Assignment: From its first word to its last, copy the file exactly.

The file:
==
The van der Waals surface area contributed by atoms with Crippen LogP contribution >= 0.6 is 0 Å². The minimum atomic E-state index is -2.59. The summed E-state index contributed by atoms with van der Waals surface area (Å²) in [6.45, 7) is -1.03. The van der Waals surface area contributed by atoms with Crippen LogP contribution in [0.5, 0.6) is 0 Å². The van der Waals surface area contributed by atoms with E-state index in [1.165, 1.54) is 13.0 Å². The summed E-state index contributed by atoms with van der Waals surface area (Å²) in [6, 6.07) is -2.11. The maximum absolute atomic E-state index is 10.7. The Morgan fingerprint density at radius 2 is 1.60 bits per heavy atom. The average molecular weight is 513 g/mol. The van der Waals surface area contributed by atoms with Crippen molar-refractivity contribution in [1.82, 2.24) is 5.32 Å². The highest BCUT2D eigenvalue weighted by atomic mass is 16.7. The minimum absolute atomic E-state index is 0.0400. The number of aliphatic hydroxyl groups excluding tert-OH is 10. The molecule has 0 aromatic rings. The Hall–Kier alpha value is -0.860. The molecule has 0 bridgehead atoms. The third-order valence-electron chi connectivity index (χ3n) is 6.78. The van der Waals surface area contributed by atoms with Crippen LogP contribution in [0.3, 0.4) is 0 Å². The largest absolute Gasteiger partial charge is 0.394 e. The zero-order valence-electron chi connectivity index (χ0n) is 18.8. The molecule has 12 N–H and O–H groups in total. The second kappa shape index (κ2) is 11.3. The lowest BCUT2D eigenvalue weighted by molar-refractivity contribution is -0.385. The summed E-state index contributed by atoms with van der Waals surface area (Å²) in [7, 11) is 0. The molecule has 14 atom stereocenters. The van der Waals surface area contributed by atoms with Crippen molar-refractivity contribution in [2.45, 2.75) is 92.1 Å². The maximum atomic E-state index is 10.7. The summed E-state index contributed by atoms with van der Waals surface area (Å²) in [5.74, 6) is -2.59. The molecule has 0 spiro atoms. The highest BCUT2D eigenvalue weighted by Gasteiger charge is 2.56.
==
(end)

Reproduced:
The van der Waals surface area contributed by atoms with Crippen LogP contribution >= 0.6 is 0 Å². The minimum atomic E-state index is -2.59. The summed E-state index contributed by atoms with van der Waals surface area (Å²) in [6.45, 7) is -1.03. The van der Waals surface area contributed by atoms with Crippen LogP contribution in [0.5, 0.6) is 0 Å². The van der Waals surface area contributed by atoms with E-state index in [1.165, 1.54) is 13.0 Å². The summed E-state index contributed by atoms with van der Waals surface area (Å²) in [6, 6.07) is -2.11. The maximum absolute atomic E-state index is 10.7. The Morgan fingerprint density at radius 2 is 1.60 bits per heavy atom. The average molecular weight is 513 g/mol. The van der Waals surface area contributed by atoms with Crippen molar-refractivity contribution in [1.82, 2.24) is 5.32 Å². The highest BCUT2D eigenvalue weighted by atomic mass is 16.7. The minimum absolute atomic E-state index is 0.0400. The number of aliphatic hydroxyl groups excluding tert-OH is 10. The molecule has 0 aromatic rings. The Hall–Kier alpha value is -0.860. The molecule has 0 bridgehead atoms. The third-order valence-electron chi connectivity index (χ3n) is 6.78. The van der Waals surface area contributed by atoms with Crippen LogP contribution in [0.3, 0.4) is 0 Å². The largest absolute Gasteiger partial charge is 0.394 e. The zero-order valence-electron chi connectivity index (χ0n) is 18.8. The molecule has 12 N–H and O–H groups in total. The second kappa shape index (κ2) is 11.3. The lowest BCUT2D eigenvalue weighted by molar-refractivity contribution is -0.385. The summed E-state index contributed by atoms with van der Waals surface area (Å²) in [7, 11) is 0. The molecule has 14 atom stereocenters. The van der Waals surface area contributed by atoms with Crippen molar-refractivity contribution in [2.45, 2.75) is 92.1 Å². The maximum atomic E-state index is 10.7. The summed E-state index contributed by atoms with van der Waals surface area (Å²) in [5.74, 6) is -2.59. The molecule has 0 spiro atoms. The highest BCUT2D eigenvalue weighted by Gasteiger charge is 2.56.